Tuberculosis is a common, and in many cases lethal, infectious bacterial disease that mainly affects the lungs.
- Summarize the risk factors associated with tuberculosis (TB)
- Tuberculosis is spread through the air when people who have an active TB infection cough, sneeze, or otherwise transmit their saliva through the air.
- The classic symptoms of active TB infection are a chronic cough with blood -tinged sputum, fever, night sweats, and weight loss.
- Diagnosis of active TB relies on radiology (commonly chest x-rays) as well as microscopic examination and microbiological culture of body fluids. Diagnosis of latent TB relies on the Mantoux tuberculin skin test.
- Antibiotic resistance is a growing problem in the treatment of tuberculosis.
- latent: Existing or present but concealed or inactive.
- tuberculosis: An infectious disease of humans and animals caused by a species of mycobacterium mainly infecting the lungs where it causes tubercles characterized by the expectoration of mucus and sputum, fever, weight loss, and chest pain. It is transmitted through inhalation or ingestion of bacteria.
- pleurisy: inflammation of lung pleura
- sputum: Matter coughed up and expectorated from the mouth, composed of saliva and discharges from the respiratory passages such as mucus, phlegm, or pus.
Tuberculosis (TB; short for tubercle bacillus) is a common, and in many cases lethal, infectious disease caused by various strains of mycobacteria, usually Mycobacterium tuberculosis . Tuberculosis typically attacks the lungs, but can also affect other parts of the body. It is spread through the air when people who have an active TB infection cough, sneeze, or otherwise transmit their saliva through the air. Most infections are asymptomatic and latent, but about one in 10 latent infections eventually progresses to active disease which, if left untreated, kills more than 50% of those infected. One third of the world’s population is thought to have been infected with M. tuberculosis with new infections occurring at a rate of about one per second.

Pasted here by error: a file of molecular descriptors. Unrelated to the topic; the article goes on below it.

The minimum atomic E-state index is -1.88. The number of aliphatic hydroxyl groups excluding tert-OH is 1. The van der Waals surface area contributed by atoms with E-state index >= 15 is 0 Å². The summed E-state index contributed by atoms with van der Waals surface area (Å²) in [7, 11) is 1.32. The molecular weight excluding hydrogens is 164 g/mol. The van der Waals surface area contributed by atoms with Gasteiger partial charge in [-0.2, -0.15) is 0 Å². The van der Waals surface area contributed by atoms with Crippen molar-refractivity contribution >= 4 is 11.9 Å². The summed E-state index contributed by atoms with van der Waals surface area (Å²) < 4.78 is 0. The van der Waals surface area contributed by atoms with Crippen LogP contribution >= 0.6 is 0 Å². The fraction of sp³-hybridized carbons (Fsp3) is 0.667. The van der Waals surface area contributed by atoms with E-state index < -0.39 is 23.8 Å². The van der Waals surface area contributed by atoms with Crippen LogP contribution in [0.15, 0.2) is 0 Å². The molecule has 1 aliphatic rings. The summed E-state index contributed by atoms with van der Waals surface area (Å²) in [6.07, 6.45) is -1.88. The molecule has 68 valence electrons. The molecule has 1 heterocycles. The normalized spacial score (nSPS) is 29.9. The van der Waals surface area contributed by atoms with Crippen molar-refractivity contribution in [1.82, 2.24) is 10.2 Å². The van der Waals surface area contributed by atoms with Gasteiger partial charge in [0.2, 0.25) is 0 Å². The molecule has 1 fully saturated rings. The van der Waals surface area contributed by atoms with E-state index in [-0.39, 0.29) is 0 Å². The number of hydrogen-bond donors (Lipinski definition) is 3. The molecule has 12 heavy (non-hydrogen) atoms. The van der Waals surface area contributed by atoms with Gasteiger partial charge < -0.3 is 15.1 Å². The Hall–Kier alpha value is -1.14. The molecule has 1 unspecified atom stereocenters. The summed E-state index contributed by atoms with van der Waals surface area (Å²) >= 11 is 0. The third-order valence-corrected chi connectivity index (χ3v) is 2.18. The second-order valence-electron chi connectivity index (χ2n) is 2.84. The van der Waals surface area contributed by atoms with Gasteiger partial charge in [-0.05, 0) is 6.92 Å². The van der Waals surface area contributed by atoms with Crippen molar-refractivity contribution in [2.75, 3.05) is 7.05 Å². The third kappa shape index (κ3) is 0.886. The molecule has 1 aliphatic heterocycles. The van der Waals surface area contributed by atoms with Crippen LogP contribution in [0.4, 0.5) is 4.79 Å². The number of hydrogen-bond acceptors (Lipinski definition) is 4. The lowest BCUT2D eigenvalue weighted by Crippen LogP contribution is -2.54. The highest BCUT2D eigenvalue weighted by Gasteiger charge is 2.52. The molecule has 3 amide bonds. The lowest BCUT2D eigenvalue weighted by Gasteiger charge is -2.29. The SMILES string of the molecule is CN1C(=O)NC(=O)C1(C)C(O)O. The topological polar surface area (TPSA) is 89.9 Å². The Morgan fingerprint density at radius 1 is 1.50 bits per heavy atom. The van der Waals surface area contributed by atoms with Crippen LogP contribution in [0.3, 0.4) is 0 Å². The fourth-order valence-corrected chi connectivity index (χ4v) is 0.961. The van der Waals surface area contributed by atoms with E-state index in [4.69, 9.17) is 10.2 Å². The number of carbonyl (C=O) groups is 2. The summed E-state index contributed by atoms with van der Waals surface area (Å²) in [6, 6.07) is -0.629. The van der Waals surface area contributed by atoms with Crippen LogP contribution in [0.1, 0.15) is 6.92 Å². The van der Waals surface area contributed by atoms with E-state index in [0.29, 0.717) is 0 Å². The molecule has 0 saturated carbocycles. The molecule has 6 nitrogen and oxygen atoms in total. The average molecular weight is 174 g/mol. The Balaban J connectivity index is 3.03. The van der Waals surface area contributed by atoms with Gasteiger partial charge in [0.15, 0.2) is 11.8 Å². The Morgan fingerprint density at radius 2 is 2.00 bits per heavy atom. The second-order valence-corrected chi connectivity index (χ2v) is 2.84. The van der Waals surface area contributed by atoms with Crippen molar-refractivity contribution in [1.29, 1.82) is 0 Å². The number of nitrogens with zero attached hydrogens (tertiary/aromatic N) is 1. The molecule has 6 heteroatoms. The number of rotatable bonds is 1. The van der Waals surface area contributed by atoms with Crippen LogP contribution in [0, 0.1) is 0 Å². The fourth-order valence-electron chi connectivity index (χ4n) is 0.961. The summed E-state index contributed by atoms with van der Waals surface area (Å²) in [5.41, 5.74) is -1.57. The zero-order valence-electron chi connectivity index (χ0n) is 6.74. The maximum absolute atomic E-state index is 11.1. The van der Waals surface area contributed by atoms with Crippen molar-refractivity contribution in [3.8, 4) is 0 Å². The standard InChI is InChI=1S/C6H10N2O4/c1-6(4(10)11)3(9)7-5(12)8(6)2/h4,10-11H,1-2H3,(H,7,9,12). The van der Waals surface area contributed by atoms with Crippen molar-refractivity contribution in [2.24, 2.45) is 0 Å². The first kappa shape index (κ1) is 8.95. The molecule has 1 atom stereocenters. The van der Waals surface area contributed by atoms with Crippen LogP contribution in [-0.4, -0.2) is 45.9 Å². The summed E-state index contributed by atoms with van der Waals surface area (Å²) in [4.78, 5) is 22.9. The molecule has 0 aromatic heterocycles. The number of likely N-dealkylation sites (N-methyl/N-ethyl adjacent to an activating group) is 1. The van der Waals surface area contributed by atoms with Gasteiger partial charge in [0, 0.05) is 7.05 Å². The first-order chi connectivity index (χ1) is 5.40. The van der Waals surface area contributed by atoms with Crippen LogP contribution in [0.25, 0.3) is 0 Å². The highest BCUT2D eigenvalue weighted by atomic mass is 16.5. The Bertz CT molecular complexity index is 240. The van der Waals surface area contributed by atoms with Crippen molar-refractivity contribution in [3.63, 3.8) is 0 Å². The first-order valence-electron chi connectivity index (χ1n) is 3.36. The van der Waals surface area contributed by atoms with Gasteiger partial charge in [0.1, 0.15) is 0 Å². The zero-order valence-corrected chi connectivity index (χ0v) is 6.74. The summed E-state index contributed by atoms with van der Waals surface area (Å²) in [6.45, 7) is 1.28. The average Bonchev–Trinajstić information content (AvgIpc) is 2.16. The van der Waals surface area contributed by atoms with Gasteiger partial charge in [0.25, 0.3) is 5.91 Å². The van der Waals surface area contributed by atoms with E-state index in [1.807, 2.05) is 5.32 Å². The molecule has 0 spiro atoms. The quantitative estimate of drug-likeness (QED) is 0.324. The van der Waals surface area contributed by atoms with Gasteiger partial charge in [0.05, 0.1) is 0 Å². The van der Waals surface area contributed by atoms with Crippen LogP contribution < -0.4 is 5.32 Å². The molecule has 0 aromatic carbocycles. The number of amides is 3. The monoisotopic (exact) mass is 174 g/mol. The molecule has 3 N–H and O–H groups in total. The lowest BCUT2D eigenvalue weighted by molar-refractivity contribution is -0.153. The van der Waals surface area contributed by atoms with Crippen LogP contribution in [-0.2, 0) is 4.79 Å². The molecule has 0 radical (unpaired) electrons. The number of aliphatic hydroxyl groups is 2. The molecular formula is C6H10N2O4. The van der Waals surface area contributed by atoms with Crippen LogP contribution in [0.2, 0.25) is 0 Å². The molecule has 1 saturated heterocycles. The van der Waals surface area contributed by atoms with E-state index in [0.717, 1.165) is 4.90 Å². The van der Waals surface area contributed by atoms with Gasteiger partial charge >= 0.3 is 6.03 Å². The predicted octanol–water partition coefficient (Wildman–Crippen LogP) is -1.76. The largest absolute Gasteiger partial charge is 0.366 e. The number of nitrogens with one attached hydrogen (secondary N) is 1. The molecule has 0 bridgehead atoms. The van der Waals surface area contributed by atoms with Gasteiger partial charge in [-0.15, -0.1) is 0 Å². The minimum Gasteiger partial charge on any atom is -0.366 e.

The classic symptoms of active TB infection are a chronic cough with blood-tinged sputum, fever, chills night sweats, and weight loss. Tuberculosis may infect any part of the body, but most commonly occurs in the lungs, known as pulmonary tuberculosis. Extrapulmonary TB occurs when tuberculosis develops outside of the lungs, but may co-exist with pulmonary TB as well. Extrapulmonary TB occurs more commonly in immunosuppressed persons and young children. In those with HIV this occurs in more than 50% of cases. Notable extrapulmonary infection sites include the pleura (in tuberculous pleurisy), the central nervous system (in tuberculous meningitis), the lymphatic system (in scrofula of the neck), the genitourinary system (in urogenital tuberculosis), and the bones and joints (osseous tuberculosis). Tuberculosis may become a chronic illness and cause extensive scarring in the upper lobes of the lungs.